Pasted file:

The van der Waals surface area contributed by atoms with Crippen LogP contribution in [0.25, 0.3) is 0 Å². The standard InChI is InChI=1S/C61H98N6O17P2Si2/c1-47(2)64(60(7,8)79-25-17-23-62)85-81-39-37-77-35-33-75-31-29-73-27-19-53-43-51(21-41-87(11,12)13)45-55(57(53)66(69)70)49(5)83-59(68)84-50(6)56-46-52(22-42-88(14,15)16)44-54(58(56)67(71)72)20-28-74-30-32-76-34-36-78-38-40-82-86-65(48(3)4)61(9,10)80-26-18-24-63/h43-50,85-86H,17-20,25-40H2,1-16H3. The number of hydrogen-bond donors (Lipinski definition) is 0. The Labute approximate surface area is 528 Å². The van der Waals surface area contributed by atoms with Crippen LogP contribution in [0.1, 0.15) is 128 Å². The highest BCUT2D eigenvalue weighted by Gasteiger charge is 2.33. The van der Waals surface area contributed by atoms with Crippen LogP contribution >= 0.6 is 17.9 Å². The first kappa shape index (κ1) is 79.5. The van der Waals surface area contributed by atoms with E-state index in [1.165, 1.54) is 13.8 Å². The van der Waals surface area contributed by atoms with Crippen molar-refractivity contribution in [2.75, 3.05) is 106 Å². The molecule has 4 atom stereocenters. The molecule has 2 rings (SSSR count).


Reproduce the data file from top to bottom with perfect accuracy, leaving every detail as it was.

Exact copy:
The van der Waals surface area contributed by atoms with Crippen LogP contribution in [0.25, 0.3) is 0 Å². The standard InChI is InChI=1S/C61H98N6O17P2Si2/c1-47(2)64(60(7,8)79-25-17-23-62)85-81-39-37-77-35-33-75-31-29-73-27-19-53-43-51(21-41-87(11,12)13)45-55(57(53)66(69)70)49(5)83-59(68)84-50(6)56-46-52(22-42-88(14,15)16)44-54(58(56)67(71)72)20-28-74-30-32-76-34-36-78-38-40-82-86-65(48(3)4)61(9,10)80-26-18-24-63/h43-50,85-86H,17-20,25-40H2,1-16H3. The number of hydrogen-bond donors (Lipinski definition) is 0. The Labute approximate surface area is 528 Å². The van der Waals surface area contributed by atoms with Crippen LogP contribution in [0.1, 0.15) is 128 Å². The highest BCUT2D eigenvalue weighted by Gasteiger charge is 2.33. The van der Waals surface area contributed by atoms with Crippen LogP contribution >= 0.6 is 17.9 Å². The first kappa shape index (κ1) is 79.5. The van der Waals surface area contributed by atoms with E-state index in [1.165, 1.54) is 13.8 Å². The van der Waals surface area contributed by atoms with Crippen molar-refractivity contribution in [2.75, 3.05) is 106 Å². The molecule has 4 atom stereocenters. The molecule has 2 rings (SSSR count).